Jeremy Bullmore, the former J Walter Thompson chairman and Campaign columnist, who died earlier this year, liked to tell a story about the long-term impact of an Aston Martin advertisement.
Bullmore had been out to lunch with an advertising friend, Len Heath, then in his mid-40s, who had recently sold his stake in an ad agency. Afterwards, Heath insisted on driving Bullmore back to his office, even though it was only 10 minutes’ walk away.
“When we got to his car, I understood why. It was a shining, stunning, elegant, arrogant, latest-model Aston Martin,” Bullmore recalled in an essay a couple of years before the pandemic. “It was the first time I’d been inside an Aston Martin and it didn’t disappoint.”
Heath said: “You may be interested to know why I bought this car. I bought it because I saw an advertisement for it.”
Bullmore was a little underwhelmed to hear that. “But that’s not the interesting bit,” Heath responded. “What’s interesting is that I saw that advertisement when I was 14.”
An ad from 30 years earlier had generated a £50,000 sale – proof of the intangible power of creativity and brand-building over the long term.
“Nobody questions the necessity of capital expenditure in the protection of a company’s tangible assets”, such as machinery and factories, Bullmore noted. Yet intangibles such as a company’s brands can be their “most valuable assets” and they need “regular, budgeted maintenance” and “nourishment”, just as much as tangible, physical assets, he urged.
I was reminded of this Bullmore story because I have been thinking about the role of creativity in advertising and more broadly in marketing services and business over the long term. It is not only because this is the final, quarterly UK print edition of Campaign but also because 2023 may turn out to be a watershed year as artificial intelligence has gone mainstream, even if it is in its infancy.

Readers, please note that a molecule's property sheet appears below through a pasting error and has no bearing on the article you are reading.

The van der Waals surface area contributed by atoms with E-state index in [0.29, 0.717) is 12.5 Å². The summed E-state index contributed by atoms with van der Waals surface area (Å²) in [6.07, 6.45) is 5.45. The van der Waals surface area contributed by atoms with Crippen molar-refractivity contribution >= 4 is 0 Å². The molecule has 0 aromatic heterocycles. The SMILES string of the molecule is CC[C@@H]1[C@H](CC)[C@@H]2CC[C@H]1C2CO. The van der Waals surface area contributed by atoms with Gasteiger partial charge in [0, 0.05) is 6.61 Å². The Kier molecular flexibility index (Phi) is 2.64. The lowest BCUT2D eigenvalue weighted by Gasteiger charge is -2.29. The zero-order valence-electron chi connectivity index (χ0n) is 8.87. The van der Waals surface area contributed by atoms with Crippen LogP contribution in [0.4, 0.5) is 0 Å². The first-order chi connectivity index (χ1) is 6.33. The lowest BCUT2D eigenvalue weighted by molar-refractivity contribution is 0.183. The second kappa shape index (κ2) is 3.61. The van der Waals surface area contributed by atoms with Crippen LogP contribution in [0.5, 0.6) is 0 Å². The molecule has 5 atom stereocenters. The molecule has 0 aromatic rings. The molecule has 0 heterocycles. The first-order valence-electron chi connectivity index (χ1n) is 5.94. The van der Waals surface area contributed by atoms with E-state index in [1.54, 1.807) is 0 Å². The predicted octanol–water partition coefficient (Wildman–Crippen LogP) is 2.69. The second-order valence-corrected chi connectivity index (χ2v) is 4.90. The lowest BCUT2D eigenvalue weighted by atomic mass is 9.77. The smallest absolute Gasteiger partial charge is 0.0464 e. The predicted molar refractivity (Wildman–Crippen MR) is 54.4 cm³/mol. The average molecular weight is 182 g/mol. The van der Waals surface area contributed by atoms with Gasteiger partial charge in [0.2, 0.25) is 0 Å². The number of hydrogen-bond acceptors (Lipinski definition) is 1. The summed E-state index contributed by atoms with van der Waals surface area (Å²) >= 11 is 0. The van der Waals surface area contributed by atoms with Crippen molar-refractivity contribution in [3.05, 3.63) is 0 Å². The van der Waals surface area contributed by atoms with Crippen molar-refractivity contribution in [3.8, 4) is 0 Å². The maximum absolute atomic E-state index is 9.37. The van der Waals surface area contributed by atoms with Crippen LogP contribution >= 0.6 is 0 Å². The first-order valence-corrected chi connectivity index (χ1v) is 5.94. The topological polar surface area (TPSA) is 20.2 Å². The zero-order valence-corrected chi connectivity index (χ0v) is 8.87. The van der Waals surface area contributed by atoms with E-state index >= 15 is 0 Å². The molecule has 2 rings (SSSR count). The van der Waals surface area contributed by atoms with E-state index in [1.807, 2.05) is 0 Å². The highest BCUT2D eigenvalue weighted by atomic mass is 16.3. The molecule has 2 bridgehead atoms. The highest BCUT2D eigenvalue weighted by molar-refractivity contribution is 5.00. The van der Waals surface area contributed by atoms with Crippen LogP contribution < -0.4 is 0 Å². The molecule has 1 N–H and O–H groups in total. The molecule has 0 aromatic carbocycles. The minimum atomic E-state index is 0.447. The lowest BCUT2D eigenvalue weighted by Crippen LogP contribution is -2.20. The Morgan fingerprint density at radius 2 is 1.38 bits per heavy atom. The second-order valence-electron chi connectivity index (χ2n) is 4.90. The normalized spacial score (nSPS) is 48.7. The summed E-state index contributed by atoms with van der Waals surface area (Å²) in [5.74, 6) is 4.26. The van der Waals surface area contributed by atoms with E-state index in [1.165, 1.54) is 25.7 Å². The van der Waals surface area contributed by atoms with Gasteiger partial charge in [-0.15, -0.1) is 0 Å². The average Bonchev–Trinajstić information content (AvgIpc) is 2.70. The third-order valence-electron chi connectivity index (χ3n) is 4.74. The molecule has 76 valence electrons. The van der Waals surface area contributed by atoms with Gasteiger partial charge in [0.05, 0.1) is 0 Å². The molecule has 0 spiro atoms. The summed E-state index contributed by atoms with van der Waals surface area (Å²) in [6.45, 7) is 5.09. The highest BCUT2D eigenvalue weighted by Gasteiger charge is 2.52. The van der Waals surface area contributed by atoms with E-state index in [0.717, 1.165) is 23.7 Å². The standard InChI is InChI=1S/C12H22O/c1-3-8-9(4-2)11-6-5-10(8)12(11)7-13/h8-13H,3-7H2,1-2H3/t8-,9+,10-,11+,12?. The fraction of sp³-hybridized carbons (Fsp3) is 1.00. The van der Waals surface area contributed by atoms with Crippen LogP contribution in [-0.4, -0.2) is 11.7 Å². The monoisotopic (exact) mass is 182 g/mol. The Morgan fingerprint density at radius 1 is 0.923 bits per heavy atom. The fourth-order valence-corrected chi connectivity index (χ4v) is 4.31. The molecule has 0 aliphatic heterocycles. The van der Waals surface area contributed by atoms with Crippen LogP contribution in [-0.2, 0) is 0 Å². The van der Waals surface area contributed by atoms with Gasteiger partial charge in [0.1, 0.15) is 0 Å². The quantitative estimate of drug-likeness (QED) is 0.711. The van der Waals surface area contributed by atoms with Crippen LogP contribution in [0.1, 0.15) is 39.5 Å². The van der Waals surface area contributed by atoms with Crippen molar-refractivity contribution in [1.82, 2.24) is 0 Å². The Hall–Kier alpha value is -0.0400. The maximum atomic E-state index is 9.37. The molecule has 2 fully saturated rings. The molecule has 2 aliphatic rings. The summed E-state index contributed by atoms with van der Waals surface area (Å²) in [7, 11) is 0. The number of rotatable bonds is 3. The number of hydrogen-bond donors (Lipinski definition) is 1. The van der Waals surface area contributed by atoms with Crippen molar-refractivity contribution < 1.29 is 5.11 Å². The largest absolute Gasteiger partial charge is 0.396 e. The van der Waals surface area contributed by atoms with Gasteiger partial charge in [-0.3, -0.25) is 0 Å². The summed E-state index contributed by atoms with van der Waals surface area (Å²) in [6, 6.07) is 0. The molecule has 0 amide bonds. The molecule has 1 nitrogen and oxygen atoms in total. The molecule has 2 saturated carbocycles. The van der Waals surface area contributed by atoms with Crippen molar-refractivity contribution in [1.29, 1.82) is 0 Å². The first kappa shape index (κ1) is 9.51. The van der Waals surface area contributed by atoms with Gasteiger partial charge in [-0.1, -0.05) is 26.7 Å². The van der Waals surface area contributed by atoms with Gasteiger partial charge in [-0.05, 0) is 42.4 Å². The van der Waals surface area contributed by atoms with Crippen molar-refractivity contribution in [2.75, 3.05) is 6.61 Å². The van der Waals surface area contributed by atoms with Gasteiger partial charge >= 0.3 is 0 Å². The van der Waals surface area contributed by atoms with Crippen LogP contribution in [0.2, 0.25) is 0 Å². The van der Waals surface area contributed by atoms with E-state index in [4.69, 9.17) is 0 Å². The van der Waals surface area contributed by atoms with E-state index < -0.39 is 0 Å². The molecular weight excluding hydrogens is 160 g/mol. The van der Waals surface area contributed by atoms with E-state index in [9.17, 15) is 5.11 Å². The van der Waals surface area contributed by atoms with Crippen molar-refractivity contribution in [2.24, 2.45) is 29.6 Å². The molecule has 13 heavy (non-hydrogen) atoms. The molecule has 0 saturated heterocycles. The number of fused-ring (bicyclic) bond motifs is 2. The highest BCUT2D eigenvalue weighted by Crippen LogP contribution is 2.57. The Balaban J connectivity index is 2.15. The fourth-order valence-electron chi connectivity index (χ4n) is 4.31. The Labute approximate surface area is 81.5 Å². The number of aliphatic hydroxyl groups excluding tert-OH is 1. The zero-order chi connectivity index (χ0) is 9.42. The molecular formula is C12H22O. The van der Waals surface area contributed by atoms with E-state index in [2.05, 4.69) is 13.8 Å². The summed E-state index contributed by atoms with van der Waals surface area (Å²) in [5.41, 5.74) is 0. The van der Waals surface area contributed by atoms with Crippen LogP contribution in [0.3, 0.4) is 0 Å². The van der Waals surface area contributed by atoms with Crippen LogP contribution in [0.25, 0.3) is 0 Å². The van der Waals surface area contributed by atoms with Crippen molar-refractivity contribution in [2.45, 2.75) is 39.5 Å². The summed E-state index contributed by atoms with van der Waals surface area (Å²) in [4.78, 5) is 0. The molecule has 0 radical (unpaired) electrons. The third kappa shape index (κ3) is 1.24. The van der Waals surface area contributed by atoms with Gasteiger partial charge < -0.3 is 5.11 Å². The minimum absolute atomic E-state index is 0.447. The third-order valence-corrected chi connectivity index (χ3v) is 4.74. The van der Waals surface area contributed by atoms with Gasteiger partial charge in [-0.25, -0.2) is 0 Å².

Commercial creativity is still at the heart of advertising. It is the soul of the industry and at the core of building brands, arguably more so in a digital environment where companies can scale quickly and want to differentiate themselves.
Many of the world’s most dynamic companies – from Apple and Moët Hennessy Louis Vuitton to the new breed of digital disrupters – pride themselves on their creative and design credentials and have built strong in-house teams.
Within the ad industry, Cannes Lions, the most important annual gathering and awards show, is a “festival of creativity”, and WPP, the largest agency group by revenue and employee headcount, calls itself the “creative transformation company”.
Yet the paradox is that the creativity is under renewed financial pressure in some parts of the ad industry. Constraint is nothing new in the commercial world and a shortage of money or resource can sometimes spur positive change.
Creative investment in decline
But the history of the past decade shows a lot of companies have been reluctant to invest in creativity and brand-building – partly because they are seen as intangibles that are hard to measure in a data-driven world and also because procurement teams have got tougher on costs in the wake of the 2008 global financial crisis.